Recognize that conflict is not a bad thing. Morrie Shechtman, author of Fifth Wave Leadership: the Internal Frontier points out that constructive criticism and conflict are actually good for an organization because they can lead to positive changes. It’s only when staff members squabble and point fingers over issues that conflict becomes negative. The key is to remain focused on the big picture, and not nit-pick over details. The purpose of a workplace is not to make everyone happy – it’s to grow people to their maximum potential. Conflict and confrontation, while rarely pleasant, are actually the very definition of teamwork. “They are a necessary part of growth relationships,” Shechtman says.
Respect each other enough to talk about it. Don’t keep upset feelings to oneself or just vent them to someone else. Talk to the person about the issue. “We have a saying…that if it’s a big enough issue to be a problem, be a big enough person to talk about it,” says Donna Stafford, credentialed trainer and consultant. It’s true that allowing people to speak their minds can temporarily increase the level of conflict to find the solution.
Recognize that effective relationships help the short term. Creating a work environment rich with opportunities for self-discovery is an investment in the future. It’s seldom easy, but it’s one that an effective leader is willing to take in order to attract and retain talented employees. Leaders that focus on actions like these will have staff members less likely to leave for green pastures. That’s because the organization is meeting needs more important and compelling than just a paycheck.

Positive Thinking & Teamwork
A good team is made up individuals that have a positive attitude, and leaders that put recommendations like the ones explained previously into practice, and are likely to have staff members with healthy mindsets. John Maxwell offers his “Seven Steps to Success:”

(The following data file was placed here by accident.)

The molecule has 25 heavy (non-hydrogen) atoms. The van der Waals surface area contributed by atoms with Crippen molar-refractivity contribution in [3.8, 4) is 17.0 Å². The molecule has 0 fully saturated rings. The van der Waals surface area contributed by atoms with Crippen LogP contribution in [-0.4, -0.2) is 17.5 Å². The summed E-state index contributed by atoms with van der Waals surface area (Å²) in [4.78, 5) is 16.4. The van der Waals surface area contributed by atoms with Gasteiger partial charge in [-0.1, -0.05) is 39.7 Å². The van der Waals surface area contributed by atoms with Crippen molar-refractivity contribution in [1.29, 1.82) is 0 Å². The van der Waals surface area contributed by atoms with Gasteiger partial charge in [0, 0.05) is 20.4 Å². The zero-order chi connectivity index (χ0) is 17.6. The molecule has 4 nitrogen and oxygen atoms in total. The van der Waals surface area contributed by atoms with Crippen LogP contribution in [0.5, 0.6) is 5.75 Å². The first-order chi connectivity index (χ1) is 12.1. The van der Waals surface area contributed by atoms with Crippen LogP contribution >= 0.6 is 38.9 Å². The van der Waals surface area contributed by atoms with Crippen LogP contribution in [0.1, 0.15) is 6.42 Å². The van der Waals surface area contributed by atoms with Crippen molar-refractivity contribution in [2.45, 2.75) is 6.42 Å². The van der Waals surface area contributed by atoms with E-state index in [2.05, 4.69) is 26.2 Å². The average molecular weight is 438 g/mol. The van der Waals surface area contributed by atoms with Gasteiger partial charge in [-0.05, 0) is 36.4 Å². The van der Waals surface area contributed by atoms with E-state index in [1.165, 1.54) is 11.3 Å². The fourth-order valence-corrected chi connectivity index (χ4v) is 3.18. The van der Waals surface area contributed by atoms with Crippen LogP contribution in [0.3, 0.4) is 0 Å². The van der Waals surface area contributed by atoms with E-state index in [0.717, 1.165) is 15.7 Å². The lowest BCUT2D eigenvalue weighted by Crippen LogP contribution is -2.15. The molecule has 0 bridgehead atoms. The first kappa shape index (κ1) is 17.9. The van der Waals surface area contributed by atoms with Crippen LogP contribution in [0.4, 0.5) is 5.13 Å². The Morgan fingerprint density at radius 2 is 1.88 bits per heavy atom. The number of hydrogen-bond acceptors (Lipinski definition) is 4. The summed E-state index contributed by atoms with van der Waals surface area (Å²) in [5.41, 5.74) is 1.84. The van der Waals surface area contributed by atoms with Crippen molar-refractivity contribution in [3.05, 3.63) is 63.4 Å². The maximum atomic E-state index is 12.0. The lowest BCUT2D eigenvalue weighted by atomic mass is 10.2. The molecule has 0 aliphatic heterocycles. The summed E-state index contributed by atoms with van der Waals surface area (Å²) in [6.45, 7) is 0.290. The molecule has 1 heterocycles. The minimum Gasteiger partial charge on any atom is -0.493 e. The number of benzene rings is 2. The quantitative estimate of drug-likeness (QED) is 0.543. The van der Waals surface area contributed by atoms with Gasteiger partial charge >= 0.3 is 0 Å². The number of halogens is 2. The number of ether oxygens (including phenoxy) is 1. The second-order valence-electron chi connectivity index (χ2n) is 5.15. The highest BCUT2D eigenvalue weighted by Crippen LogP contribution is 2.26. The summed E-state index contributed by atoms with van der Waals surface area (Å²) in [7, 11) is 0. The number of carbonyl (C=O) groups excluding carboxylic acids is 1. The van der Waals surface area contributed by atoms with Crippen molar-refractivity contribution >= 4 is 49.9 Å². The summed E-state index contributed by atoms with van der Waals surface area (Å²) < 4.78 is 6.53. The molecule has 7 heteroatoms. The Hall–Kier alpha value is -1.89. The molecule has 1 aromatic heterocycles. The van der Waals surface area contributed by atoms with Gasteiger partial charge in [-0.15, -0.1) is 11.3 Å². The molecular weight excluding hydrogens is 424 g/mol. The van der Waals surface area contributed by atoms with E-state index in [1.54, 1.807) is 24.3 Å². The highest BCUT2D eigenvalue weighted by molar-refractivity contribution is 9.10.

1. Make a commitment to grow daily.
2. Value the process more than events.
3. Don’t wait for inspiration.
4. Be willing to sacrifice pleasure for opportunity.
5. Dream big.
6. Plan your priorities.
7. Give up to go up.

The following are some key traits of good team players:

They are positive about themselves and others. They have an “I can do it” attitude and don’t limit themselves when it comes to learning new things. Positive people have a positive influence on a team.
They know how to respond in a given situation. They see a need and act before the leader points it out. They truly want to make a different in their surroundings for the well-being of all involved.
They have a number of positive characteristics. These include: dedication, compassion, humility, and determination. Although not everyone will be strong in each and every particular quality, a team draws its strength from each individual. As a whole, they are likely to exhibit all of these traits.
They see the big picture. By now it’s clear that successful thinking and teamwork go hand in hand. Even when disagreement come into play, a quality team is willing to forsake its own agenda for the good of the team. Once the team has completed the task at hand, they can discuss new and better ways of achieving goals in the future. When everyone is experiencing personal growth, the team is heading in the right direction.